Hot Loser

CD Cover Veal
Divine Industries

Review by Darren Gawle

45-second excerpt from "Sugar Pants" (various formats)

It's hard to tell if you should be offended by Luke Doucet's attitude towards his listeners on Hot Loser. Once a hired axeman for Sarah McLachlan, you'd assume that Luke would be a bit more proficient with the instrument than he's letting on. Yet here we have a collection of 12 tracks that seem to indicate that Luke's decided to dumb things down a bit for us... and thank God for that.

Because, with every grating treble-friendly guitar fill or vocal courtesy of that kid on The Simpsons who's constantly going through puberty, you realize that Hot Loser is one of those rare occasions where a session musician doesn't wind up sounding like Don Henley on his first solo release. The other saving grace for Veal, of course, is that these actually good songs.

Hot Loser starts off with the Sebadoh-ish "Sugar Pants" and immediately starts winding its way through a series of tracks which show that Veal can not only just play the notes, but also the spaces in between them, giving most of the album a barbed, deranged tone. Witness the cantina-rock of "Mexico Texaco," the surf twang of "Two Heads" or the abrupt second-verse gearshift in "Down Again."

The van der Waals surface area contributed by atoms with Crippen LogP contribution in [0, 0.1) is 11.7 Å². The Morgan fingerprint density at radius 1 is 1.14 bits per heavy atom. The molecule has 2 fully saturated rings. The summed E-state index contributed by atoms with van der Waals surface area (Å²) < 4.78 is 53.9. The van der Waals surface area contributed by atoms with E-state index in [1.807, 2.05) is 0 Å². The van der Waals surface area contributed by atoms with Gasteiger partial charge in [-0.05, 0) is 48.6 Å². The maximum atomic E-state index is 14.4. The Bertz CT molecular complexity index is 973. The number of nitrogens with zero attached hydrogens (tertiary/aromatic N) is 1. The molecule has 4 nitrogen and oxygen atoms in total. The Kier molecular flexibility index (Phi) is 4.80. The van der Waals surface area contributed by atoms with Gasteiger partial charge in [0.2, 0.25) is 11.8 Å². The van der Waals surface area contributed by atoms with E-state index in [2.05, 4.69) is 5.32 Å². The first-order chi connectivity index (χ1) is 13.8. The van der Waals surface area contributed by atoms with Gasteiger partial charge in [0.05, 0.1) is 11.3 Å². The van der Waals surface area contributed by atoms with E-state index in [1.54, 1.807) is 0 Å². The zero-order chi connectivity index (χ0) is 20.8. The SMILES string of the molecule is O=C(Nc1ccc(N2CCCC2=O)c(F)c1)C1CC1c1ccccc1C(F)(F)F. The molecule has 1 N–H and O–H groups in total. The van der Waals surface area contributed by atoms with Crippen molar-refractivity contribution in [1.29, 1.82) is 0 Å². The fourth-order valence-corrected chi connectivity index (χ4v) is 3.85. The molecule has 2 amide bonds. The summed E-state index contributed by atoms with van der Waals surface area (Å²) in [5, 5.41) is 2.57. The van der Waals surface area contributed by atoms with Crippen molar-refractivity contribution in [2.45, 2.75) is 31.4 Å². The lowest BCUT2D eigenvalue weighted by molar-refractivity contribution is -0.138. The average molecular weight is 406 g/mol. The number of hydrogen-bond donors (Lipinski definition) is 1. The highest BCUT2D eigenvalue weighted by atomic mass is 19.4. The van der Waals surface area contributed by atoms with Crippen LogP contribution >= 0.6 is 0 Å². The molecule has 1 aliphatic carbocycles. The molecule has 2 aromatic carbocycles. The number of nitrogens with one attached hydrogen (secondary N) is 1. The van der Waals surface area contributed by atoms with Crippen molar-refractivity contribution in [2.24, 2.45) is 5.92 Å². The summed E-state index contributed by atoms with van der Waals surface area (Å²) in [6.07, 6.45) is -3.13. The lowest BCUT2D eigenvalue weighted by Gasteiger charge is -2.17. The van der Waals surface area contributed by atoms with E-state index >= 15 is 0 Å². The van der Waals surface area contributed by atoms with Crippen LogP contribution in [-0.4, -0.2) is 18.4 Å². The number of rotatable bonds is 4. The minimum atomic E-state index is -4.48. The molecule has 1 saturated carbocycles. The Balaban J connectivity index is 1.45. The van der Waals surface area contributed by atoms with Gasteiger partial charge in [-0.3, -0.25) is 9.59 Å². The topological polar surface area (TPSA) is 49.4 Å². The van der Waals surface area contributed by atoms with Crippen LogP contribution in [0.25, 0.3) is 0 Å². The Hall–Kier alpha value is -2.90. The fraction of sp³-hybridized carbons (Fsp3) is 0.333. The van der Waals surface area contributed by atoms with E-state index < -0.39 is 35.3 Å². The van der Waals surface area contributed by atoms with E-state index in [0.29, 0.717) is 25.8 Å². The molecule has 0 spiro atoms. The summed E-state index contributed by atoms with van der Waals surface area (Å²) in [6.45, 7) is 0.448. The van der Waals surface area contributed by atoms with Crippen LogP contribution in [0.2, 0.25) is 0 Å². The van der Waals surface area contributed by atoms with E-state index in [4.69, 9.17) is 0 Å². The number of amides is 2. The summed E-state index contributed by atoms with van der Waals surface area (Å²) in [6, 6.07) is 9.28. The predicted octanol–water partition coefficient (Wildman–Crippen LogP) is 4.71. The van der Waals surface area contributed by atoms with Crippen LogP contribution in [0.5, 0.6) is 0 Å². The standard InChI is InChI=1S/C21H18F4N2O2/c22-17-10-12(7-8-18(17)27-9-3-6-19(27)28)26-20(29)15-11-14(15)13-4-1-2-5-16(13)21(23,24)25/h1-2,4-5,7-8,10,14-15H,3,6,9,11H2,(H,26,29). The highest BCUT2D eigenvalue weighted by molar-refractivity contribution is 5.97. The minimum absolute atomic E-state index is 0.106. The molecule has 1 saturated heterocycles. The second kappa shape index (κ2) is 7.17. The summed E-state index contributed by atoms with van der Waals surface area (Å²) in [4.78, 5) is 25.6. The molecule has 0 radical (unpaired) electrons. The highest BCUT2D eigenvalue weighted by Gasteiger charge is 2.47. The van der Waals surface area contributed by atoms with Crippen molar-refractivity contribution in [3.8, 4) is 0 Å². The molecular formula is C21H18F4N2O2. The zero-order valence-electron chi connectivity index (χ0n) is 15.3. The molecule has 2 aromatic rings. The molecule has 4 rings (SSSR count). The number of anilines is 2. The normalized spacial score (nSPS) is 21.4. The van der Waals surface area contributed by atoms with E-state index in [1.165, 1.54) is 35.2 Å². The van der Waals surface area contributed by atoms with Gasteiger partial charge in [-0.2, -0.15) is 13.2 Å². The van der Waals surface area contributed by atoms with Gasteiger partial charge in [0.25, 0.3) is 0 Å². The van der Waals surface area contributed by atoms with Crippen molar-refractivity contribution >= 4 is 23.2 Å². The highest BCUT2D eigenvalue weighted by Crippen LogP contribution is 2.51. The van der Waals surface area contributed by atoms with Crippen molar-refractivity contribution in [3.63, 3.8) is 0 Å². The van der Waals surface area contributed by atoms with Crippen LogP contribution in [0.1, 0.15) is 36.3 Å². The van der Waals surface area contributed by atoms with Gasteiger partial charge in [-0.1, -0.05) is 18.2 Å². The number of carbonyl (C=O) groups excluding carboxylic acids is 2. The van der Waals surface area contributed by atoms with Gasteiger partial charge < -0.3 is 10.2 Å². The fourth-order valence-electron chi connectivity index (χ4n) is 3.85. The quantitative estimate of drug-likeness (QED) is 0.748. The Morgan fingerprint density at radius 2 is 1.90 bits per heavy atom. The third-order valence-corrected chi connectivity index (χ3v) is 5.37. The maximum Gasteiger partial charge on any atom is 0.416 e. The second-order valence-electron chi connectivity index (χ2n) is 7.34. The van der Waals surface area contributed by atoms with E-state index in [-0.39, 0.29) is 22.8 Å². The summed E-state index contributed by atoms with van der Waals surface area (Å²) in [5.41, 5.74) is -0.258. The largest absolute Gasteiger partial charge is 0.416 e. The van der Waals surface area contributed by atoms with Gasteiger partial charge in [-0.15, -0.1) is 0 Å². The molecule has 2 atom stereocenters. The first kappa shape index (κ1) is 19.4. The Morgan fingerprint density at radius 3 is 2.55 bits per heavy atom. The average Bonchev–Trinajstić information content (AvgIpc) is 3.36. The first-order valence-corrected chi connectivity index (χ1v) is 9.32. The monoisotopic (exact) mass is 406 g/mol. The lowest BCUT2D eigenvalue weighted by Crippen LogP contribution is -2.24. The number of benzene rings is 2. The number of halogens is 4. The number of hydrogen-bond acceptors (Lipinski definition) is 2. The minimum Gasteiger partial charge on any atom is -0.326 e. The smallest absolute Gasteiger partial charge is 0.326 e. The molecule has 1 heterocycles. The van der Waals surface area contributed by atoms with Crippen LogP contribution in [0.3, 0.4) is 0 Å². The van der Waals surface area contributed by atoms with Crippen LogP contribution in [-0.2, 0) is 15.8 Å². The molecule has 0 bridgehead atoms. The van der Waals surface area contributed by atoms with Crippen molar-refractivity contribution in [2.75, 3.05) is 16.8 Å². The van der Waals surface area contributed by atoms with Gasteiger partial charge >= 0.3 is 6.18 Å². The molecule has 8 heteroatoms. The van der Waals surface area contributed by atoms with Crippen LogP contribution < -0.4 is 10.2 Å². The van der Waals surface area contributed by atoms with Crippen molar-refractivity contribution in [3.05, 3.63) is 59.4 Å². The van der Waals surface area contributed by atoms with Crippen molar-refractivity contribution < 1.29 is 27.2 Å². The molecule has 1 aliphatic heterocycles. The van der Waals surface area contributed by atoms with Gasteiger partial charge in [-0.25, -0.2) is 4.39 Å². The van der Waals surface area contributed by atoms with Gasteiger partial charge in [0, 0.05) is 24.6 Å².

Mind, Veal does have enough grace to pull off a song like "Nails & Snails," which retains an air of sweetness both in spite of and because of the drum machine beat straight from the People's Republic of Casio-Tone. And, as if that's not enough, you also get the hung-over Led Zeppelin-meets-Gilbert O'Sullivan sensibilities of "Almond Joy."

So what exactly is going on here? It would appear that Luke and the guys have that rare ability to put the song first and their own talents in the back seat. The result of which are three winsome young men who play sleazy indie rock, but who can try a little tenderness when it counts. Ladies, how can you resist?

Artist Contact Info: Box 309, #101 - 1001 West Broadway, Vancouver, B.C., Canada, V6H 4E4,

First published in Drop-D Magazine on March 14, 1998

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